Short-Term Cash Flow Strategies to Survive an Immediate Crisis

Considering the current economic situation, many business owners have found themselves in a cash-flow crisis, and others may begin to experience it as the effects of massive unemployment flows through the economy.  In this moment of critical need, managing cash flow creatively can be the difference between failure and survival. To address this need, I have put together a list of short-term strategies.

The following strategies are intended to be possibilities to optimize short-term cash flow during crisis situations, but not necessarily during stable environments.  Many involve offering long-term benefits to other larger, more financially stable business relationships in exchange for short-term cash flow benefit for your company.

Risks and rewards should be assessed involving:

  1. Customers
  2. Major suppliers for product materials
  3. Payroll for production or service labor
  4. Corporate payroll
  5. Operating expenses
  6. Loans


Opportunities involving customers should begin with prioritizing sales that can be completed most timely.  This includes ensuring billing is completed in a timely manner.  Collection efforts should prioritize large balances, including large balances delinquent over 30 and 60 days.

Consideration should be given to offer discounts for large balances paid faster than the standard terms.  Further, consideration should be given to offer discounts for new orders and discounts for accelerated payment terms.  It is more important than ever to ensure effective tracking and monitoring of bidding accountability to optimize short-term sales.


Opportunities involving suppliers should begin with negotiating delayed payment dates and/or payment plans to satisfy current payables over several months.  Consideration should be given to offer purchase contracts for longer periods with slower payment terms.  Some suppliers might offer discounts in exchange for long-term purchase contract commitments and/or higher volume commitments.

Payroll for production or service labor:

This may be an optimal time to implement production-based wages.  An e.  This is also a time to prioritize assessing opportunities to consolidate production or service activities to eliminate idle time.  Consideration should be given to furlough employees who are identified as desirable employees to retain when production/service needs resume.  One effective strategy in conjunction with lower wages or furlough positions is to commit – when cash flow has improved – to a year-end bonus, subsequent year wage rate increase, or subsequent year bonus.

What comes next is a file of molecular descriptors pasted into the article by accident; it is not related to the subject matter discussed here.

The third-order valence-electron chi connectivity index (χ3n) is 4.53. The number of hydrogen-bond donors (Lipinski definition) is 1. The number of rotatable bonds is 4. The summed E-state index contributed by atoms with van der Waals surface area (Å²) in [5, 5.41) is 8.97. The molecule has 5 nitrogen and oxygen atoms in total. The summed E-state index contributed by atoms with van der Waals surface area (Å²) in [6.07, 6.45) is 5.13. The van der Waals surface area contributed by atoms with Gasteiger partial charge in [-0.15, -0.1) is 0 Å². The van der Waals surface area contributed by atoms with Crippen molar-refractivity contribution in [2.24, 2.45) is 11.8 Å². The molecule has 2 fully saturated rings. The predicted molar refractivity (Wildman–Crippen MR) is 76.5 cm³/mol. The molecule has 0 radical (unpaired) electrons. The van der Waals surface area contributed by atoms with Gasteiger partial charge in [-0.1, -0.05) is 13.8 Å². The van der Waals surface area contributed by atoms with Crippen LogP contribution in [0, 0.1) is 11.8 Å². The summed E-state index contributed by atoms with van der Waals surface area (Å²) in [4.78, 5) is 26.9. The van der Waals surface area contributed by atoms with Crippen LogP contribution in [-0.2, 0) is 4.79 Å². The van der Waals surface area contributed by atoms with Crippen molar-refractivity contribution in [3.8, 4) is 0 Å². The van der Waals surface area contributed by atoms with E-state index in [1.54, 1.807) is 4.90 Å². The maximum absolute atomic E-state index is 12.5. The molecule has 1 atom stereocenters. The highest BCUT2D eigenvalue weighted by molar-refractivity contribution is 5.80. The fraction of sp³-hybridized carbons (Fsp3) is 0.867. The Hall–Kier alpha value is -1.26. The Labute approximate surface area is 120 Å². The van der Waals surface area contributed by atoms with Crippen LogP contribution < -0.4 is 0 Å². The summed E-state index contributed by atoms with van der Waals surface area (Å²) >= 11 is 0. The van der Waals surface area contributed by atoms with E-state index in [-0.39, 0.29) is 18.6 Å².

Payroll for corporate/administrative support:

Similar to production/service labor, this may be an optimal time to implement lower base salary compensation in conjunction with higher incentive/bonus opportunities.  If sales employees earn a meaningful base salary, consideration could be given to defer all or a portion of sales commissions until year end or on a payment plan when cash flow has improved.  A scenario analysis assessing the trade-off between reducing gross salaries/wages versus eliminating positions is also relevant for corporate/administrative employees.  Consideration should be given to consolidate positions focused on essential short-term activities.  Also similar to production/service labor is considering furloughs for certain employees with an additional option of offering a higher level of PTO time in the future, in addition to future bonus or salary/wage rate commitments.

Operating expenses:

It is critical to identify and eliminate non-essential expenses promptly.  There may also be service providers who will consider slower payment terms or discounts in exchange for renewing contracts for notably longer periods of time.


Companies with existing SBA loans must confirm with their banker how six months of waived payments will be administered.  For all other loans, companies should request deferring three payments being added to the end of the term. In addition, companies should request interest only payments for a period of time necessary to resume stable cash flow.  In some cases, this may be a relevant time to renegotiate existing loans with longer amortization terms.

I hope you find these tips helpful. If I can be of further assistance, please feel free to reach out at 214-402-8315 (office/cell) or



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